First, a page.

YG: Is some of your work autobiographical? I am thinking about how you work with police ‘stop and search cards’ which belong to your son.
BW: These works are from ‘Louder than Words’. These works express an experience. My son has been stopped on many occasions. I started to gather the ‘stop and search’ cards and respond to these events as a parent and as an artist. And as an individual who wants to address issues that are happening today. A lot of my work looks at things that are happening in today’s society. There are historical references in my work but I am looking at what is happening today. These works are about race, stereotyping, identity, racial profiling. It is about home. It links to things that happen globally. It is looking at drawing.
YG: I was struck by how you draw over the bureaucratic language of the ‘stop and search ‘card. You draw over cards with graphite and so get smudgy marks. You have quite literally white-washed over one (the enlarged reproduction, at least) with white paint.
BW: I started to experiment and push my ideas in the series ‘Louder than Words’. There was a point in my practice where I started recognising that yes ‘I can paint and draw’ but what can I do with it? I was experimenting and not being too precious. It was more about the process. Not necessarily about the conclusion. This is why you get the mixture of materials. I always start with drawing. The ‘stop and search cards’ go through a process that begins when they are handed to my son. I collect them from him. I work with a designer, scan the card, print it out so that you get a first generation; maybe get a second generation. I will draw on to actual cards, scan them again. Or I will scan, enlarge and paint. I go large so that you can have access to them. You can get close to them and take in all the information they communicate.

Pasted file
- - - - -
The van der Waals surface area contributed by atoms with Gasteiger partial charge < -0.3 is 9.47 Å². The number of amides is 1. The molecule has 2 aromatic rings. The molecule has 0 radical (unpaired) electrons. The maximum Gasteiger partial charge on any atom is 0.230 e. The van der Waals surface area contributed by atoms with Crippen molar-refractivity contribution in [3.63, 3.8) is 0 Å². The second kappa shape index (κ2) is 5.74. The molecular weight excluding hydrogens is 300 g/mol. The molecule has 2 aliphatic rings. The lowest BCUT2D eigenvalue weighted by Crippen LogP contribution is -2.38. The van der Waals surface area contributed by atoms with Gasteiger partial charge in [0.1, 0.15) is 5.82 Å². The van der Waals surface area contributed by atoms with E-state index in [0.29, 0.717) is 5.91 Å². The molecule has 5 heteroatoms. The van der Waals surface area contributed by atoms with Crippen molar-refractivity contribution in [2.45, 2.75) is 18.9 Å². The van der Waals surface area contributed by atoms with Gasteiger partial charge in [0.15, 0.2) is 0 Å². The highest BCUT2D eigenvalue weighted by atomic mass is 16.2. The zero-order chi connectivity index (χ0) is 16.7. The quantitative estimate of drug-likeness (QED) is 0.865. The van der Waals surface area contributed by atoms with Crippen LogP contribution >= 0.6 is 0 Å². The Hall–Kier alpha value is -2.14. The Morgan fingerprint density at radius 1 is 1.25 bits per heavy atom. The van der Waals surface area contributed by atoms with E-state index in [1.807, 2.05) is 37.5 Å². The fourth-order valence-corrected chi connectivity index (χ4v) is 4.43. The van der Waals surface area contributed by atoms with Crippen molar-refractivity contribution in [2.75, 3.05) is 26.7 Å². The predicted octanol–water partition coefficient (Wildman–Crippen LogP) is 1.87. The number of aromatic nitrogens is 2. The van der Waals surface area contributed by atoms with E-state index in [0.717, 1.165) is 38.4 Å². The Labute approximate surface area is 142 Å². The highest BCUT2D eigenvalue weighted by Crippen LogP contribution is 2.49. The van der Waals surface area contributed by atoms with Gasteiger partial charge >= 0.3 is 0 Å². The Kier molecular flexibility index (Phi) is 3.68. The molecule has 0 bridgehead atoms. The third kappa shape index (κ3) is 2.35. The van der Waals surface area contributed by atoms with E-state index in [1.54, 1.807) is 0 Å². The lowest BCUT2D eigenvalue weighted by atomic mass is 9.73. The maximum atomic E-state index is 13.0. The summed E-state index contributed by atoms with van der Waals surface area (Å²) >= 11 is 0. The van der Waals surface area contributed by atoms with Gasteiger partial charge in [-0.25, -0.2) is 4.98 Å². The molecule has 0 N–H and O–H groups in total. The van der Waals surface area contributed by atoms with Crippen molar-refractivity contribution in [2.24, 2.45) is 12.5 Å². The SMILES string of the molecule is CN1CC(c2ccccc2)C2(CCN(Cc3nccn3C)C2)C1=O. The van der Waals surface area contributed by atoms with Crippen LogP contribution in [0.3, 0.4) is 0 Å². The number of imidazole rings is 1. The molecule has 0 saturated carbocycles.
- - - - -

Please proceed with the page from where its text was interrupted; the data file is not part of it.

YG: The ‘stop and search’ cards could just be thrown into the bin. But you confront them. They are to do with the bureaucratic language of the state and its profiling and categorisation of human bodies. It is traumatic for you as a mother; for any mother.
BW: It’s quite provocative because you get all these categories – this racial profiling – which is alienating. The work also looks at policing today; and it is quite traumatic and personal. It’s the most personal work I have produced to date. The gaze is not on me but there is that nurturing of that drawing on the wall because it’s my hands. I draw these figures and then I let them go. The scale is about power. It’s also about me and my relationship to visibility and inclusion. The work plays with ambiguity and layers. I usually start quite literally with drawing, charcoal drawing.
YG: How do you feel as you are erasing these figures? You invest so much in them; they are incredibly detailed. There is so much attention to proportion, the body, the clothing and then you wash them away.
BW: It does take a lot of strength. From the first mark on the wall I know the drawing is not permanent. I have already let go. But still in creating it I won’t cut corners, and the detail is very important. I also leave it for the audience to interpret it. I am interested in people looking at my work and bringing different perspectives to it. I love working large. The works are meant to be monumental. They are meant to stir and to have an impact.
YG: You are re-enacting loss over and over again through this work: the drawing and the erasure (the washing away) of these male figures.
BW: You are there but you are invisible, the invisible man. There is a reason why the drawings are removed. It’s a metaphor for how I see a lot of black men that have been removed from society. They are here for a bit but then they are removed. You see the traces and marks on the wall; those are the traces that are left behind. The removal is done by me or sometimes with the aid of others. It is a performance and it is documented. It’s a very emotional thing when you put so much feeling and time into it. I am using my whole body. I am just using charcoal. Nothing sophisticated, something accessible. I use a bucket of clean water to wash away each figure: sometimes there is more than one.
YG: The process reminds me of mourning rituals. The washing of the body of the dead. It also makes me think of what women go through in conditions of social and political violence. I am thinking of rituals of mourning and women’s weeping.
BW: A lot of emotion goes into this work. It comes back to ‘Louder than Words’ with my son. Although it was happening to him it was also happening to me. When I begin to make the work I have already said goodbye to it. Although there is a contradiction in my process, and a ritual that I go through. When I get to the point of erasing the work I will have to look at it for a while, spiritually take it in, take it in with my eyes, say goodbye, and once I’ve done that I let it go.
For more about Barbara Walker see her website www.barabarawalker.co.uk
Courtesy: the artist.